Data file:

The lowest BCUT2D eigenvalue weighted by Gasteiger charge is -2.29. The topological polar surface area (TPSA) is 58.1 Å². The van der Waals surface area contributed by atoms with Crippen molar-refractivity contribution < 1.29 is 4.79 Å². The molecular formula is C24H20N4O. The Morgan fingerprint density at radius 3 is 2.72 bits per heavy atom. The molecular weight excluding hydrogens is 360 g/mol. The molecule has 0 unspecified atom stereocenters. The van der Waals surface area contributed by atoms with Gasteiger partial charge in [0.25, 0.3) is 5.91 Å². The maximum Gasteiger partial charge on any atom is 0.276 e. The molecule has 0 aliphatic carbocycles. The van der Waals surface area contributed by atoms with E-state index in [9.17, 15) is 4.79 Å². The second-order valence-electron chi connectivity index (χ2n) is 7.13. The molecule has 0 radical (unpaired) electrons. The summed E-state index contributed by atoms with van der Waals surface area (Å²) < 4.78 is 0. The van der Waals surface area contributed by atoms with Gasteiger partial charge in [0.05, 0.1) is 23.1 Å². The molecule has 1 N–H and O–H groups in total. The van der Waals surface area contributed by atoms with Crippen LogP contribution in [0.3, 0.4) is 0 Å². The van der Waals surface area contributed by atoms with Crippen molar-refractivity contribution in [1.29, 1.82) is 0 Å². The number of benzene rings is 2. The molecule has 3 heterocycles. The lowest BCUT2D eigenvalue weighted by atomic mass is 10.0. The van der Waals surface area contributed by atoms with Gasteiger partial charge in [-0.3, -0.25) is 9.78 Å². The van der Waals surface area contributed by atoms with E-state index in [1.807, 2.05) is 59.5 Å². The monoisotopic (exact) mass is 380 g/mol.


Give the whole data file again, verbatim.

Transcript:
The lowest BCUT2D eigenvalue weighted by Gasteiger charge is -2.29. The topological polar surface area (TPSA) is 58.1 Å². The van der Waals surface area contributed by atoms with Crippen molar-refractivity contribution < 1.29 is 4.79 Å². The molecular formula is C24H20N4O. The Morgan fingerprint density at radius 3 is 2.72 bits per heavy atom. The molecular weight excluding hydrogens is 360 g/mol. The molecule has 0 unspecified atom stereocenters. The van der Waals surface area contributed by atoms with Gasteiger partial charge in [0.25, 0.3) is 5.91 Å². The maximum Gasteiger partial charge on any atom is 0.276 e. The molecule has 0 aliphatic carbocycles. The van der Waals surface area contributed by atoms with E-state index in [9.17, 15) is 4.79 Å². The second-order valence-electron chi connectivity index (χ2n) is 7.13. The molecule has 0 radical (unpaired) electrons. The summed E-state index contributed by atoms with van der Waals surface area (Å²) < 4.78 is 0. The van der Waals surface area contributed by atoms with Gasteiger partial charge in [0.05, 0.1) is 23.1 Å². The molecule has 1 N–H and O–H groups in total. The van der Waals surface area contributed by atoms with Crippen LogP contribution in [0.3, 0.4) is 0 Å². The van der Waals surface area contributed by atoms with Crippen molar-refractivity contribution in [1.29, 1.82) is 0 Å². The number of benzene rings is 2. The molecule has 3 heterocycles. The lowest BCUT2D eigenvalue weighted by atomic mass is 10.0. The van der Waals surface area contributed by atoms with Gasteiger partial charge in [-0.3, -0.25) is 9.78 Å². The van der Waals surface area contributed by atoms with E-state index in [1.807, 2.05) is 59.5 Å². The monoisotopic (exact) mass is 380 g/mol.